Babylonstoren Hammam – a modern take on an ancient tradition

Early spring is a wonderful time to be in Istanbul – it is not too hot – or crowded. I was determined to experience an authentic Turkish bath in this extraordinary city straddling the Orient and Occident.

On returning to South Africa and waxing lyrical about it, somebody happened to mention that if I wanted another Turkish bath experience  I need not fly to Istanbul – especially in the light of recent terrorist attacks – but could instead drive up the N1 to Babylonstoren, which is exactly what I did.


The entrance to the Hammam in Istanbul


The entrance to the Babylonstoren Hammam









Nowadays, international visitors who are prepared to pay top dollar to stay in 5 star hotels, almost expect there to be a spa on hand. I must say after an international flight there are few things that transport and transcend one out of the daily grind and into an enhanced sense of wellbeing than a spa treatment.

My Babylonstoren Hammam, or Turkish bath experience, in their recently renovated spa, and the authentic one in Istanbul were quite different and yet equally pleasurable.

Arriving on a cold, grey, overcast, rainy day the idea of sitting in a hot steam-filled room and being given various water rituals was heaven. My BFF and I – always good to conduct research – especially of this kind – with a girlfriend – walked through the glorious garden with a few pale pink blossoms making an early appearance. On arrival at reception we were invited to go to the Change Rooms and get into white towelling robes. After a brief wait in the Recovery Room, we made our way across to the Hammam which is situated in a custom built area.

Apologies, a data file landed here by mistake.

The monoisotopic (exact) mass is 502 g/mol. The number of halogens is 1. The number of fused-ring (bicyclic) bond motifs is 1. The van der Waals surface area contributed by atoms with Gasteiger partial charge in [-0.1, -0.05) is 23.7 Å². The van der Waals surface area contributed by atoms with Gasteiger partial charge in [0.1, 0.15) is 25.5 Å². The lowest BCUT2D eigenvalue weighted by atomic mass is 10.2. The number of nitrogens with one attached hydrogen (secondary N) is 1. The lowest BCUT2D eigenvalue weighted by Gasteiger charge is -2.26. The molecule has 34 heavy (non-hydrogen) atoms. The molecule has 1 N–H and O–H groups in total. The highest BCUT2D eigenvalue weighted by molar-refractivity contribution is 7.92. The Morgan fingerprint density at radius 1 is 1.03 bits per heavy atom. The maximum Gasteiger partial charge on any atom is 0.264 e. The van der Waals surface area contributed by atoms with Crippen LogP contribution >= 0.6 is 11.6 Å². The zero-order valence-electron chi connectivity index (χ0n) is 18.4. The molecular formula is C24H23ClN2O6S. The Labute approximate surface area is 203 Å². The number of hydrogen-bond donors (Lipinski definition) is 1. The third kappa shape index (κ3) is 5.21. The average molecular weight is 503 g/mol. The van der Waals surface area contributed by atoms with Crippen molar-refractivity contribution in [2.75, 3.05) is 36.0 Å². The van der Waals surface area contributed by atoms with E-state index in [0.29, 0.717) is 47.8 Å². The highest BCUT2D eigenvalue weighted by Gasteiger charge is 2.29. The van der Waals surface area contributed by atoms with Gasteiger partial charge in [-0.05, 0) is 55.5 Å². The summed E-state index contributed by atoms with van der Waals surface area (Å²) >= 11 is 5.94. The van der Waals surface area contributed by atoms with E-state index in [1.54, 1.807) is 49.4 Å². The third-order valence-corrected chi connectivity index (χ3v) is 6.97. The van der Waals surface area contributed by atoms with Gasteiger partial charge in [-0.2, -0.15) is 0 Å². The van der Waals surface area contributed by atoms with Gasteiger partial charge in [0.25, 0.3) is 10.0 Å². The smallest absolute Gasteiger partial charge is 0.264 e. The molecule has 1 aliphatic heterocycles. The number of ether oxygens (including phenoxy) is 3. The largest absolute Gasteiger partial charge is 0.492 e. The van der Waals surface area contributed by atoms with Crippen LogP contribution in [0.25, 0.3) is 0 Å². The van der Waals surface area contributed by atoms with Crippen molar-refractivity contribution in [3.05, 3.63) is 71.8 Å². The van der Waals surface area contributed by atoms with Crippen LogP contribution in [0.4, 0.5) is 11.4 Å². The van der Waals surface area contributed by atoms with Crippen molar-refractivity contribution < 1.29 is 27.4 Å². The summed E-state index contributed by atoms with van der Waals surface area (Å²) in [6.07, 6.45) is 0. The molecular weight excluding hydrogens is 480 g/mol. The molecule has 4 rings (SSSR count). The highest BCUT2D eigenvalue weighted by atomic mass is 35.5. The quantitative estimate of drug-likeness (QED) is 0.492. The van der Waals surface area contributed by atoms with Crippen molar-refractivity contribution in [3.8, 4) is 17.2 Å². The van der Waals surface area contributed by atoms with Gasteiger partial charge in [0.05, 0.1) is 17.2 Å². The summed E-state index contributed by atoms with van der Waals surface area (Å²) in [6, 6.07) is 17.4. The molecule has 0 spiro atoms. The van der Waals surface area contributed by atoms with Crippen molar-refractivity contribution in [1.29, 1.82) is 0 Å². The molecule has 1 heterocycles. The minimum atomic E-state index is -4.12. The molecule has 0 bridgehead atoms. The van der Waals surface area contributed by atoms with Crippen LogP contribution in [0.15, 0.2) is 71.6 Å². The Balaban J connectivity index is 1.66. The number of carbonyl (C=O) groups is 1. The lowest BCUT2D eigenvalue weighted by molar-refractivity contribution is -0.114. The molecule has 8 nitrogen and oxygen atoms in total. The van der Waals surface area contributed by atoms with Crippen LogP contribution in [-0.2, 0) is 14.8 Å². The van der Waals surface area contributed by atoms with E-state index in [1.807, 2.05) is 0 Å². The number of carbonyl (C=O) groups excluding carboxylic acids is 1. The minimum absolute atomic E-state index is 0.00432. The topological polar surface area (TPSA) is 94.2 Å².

Whilst the Hammam I visited in Istanbul was built in 1777 and had been run by the same family for more than a century, the Babylonstoren Hammam was built in 2013. I’m all for ancient culture but I did so enjoy the sparkling clean, modern and uber stylish feel of the Babylonstoren spa.

Revisiting my Istanbul Turkish bath experience, which my husband and I did together, once we were undressed we were led into the Hammam featuring a heated marble slab where we were instructed to lie. I must admit I felt a bit like I was being slowly poached. In Turkey we were then taken off to separate areas to be scrubbed, and then given a bubble bath. In her broken English my Turkish attendant said as she was shampooing my hair ‘I am your mama, you are my baby! Quite intense I admit, but still I felt like a three year old again! It was incredibly relaxing and we were served traditional apple tea in the central area, before enjoying an aromatic massage by Anna from Armenia. Heaven.

Back to the Babylonstoren Hammam where we took turns having our treatment by Nazlie who made us feel completely at home. Whilst in Istanbul my female attendant was naked but for tiny bikini pants, Nazlie was however suitably covered. Traditionally, Hammam treatments are performed separately according to gender but this is not the case at the Babylonstoren Hammam. The heated marble table accommodates one and we took turns receiving various water rituals, from scrubbing with a Turkish glove and then being washed down and my best – a bubble bath. The atmosphere of the gorgeous blue mosaic tiled Babylonstoren Hamman is very intimate – womb-like in fact with lots of female energy.


The modern, stylish interior of the Babylonstoren Hammam


Beautiful copper basin









After being washed down and soaped and literally ‘tubbed and scrubbed’ we enjoyed fresh apple slices from the Babylonstoren trees. It was a modern take on an ancient tradition but well worth the drive into the Cape Winelands and something I would highly recommend to literally wash away the stresses of everyday life.